Terms like ‘Web 2.0’ are all too often tossed around without a full understanding of their meaning, used as buzz-words to encapsulate all manner of things, most of which they were never originally coined to include.
You could be excused for assuming the phrase Web 2.0 referred to an upgrade. You could be forgiven for assuming that it simply indicated a faster, more dynamic version of the web.
However, Web 2.0 is something far richer and distinguishable.
Web 2.0 is about connectivity and interactivity. At its heart it is a platform for user generated content and consumer generated media. It incorporates things like blogs, forums, social networking, multi-media sharing, podcasting, tagging mechanisms, social bookmarking, wikis and RSS feeds.
A facilitator for the sharing of information, for greater communication, for interoperability and ease of use, Web 2.0 represents a re-establishing of some of the fundamental laws of communication that the mediated sphere had previously taken away. While adverse arguments abound, going online is no longer the anti-social activity it once was.
From social networking sites to more accessible links between client and consumer, the online world today is the communicator’s greatest asset. As such, applications are being created everyday in attempt to cater to the ‘People’s Platform’.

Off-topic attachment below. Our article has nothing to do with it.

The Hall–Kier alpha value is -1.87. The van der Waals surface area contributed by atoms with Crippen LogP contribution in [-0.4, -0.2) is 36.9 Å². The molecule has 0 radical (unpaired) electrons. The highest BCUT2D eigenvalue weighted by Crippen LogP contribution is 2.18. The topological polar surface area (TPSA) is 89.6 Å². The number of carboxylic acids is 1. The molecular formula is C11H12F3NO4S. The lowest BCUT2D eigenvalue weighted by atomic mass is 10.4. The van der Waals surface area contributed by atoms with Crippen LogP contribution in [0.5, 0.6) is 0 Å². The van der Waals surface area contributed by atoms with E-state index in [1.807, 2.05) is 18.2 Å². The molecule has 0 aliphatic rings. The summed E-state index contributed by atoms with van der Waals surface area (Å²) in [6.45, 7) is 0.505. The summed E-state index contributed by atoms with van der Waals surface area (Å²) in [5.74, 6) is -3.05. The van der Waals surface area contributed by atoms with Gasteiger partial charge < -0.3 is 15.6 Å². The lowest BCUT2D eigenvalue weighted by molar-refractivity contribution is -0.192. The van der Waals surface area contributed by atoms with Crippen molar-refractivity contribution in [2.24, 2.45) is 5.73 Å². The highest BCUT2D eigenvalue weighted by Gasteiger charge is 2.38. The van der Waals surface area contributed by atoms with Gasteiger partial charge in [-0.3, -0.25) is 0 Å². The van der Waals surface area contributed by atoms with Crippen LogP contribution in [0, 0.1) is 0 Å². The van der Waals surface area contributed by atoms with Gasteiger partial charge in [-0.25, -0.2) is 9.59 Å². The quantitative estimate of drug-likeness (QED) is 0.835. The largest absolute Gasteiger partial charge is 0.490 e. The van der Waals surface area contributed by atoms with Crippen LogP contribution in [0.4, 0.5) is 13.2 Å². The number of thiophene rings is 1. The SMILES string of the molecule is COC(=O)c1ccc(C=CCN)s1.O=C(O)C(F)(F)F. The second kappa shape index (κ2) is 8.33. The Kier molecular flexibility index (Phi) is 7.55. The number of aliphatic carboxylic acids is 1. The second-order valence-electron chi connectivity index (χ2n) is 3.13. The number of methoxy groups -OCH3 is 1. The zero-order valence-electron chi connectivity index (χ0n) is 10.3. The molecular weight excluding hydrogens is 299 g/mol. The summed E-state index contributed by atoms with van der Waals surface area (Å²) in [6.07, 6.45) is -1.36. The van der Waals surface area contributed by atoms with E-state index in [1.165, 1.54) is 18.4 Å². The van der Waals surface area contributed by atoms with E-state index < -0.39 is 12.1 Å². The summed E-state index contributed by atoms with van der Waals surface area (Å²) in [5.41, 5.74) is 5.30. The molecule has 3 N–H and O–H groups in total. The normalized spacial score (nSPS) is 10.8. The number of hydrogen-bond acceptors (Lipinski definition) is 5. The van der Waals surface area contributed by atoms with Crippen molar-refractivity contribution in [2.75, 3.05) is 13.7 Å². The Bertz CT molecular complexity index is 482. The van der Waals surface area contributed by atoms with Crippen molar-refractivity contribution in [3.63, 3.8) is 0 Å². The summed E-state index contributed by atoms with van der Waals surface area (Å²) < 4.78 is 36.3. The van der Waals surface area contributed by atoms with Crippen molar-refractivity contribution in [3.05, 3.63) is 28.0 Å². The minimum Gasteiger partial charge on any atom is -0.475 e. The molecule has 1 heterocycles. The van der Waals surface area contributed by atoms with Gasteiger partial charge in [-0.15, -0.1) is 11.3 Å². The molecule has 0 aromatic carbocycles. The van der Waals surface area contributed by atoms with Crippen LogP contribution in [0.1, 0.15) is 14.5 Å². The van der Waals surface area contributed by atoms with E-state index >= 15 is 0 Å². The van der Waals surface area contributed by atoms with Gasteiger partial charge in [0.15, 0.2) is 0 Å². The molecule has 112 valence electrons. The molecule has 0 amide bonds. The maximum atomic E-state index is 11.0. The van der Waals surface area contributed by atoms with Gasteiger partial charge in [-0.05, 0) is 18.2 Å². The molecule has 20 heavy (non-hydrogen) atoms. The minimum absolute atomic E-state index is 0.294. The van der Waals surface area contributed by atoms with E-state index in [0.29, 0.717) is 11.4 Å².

According to the most recent report on Internet World Stats, around 80 percent – some 17 million Australians – are online. Naturally, where the eyes go, advertising and marketing follow.
But while the public embrace the technology, and a willing consumer base research, compare and purchase online,
understanding and capitalising on the bourgeoning market is still a work in progress.
How do businesses implement effective marketing strategies for an evolving medium?
As the articles within indicate, savvy businesses are finding ways. By utilising the interactive, democratic, cost-effective
properties online affords consumers, businesses are back ‘in touch’.
From online video marketing and social networking strategies to iPhone
the potential use of the most
revolutionary communication technology to date – Google
Wave – the scope for
efficient future business communication
is out of this world.
Alvin Toffler, an American writer and futurist once wrote, "The illiterate of
the 21st century
will not be those who cannot read and write, but those who
cannot learn, unlearn, and
The message is simple, and applicable to business owners the world over.
advance, so too should your business strategy. Forget what
you know of traditional marketing, embrace open-mindedness
of the day and keep an eye on consumer behaviour.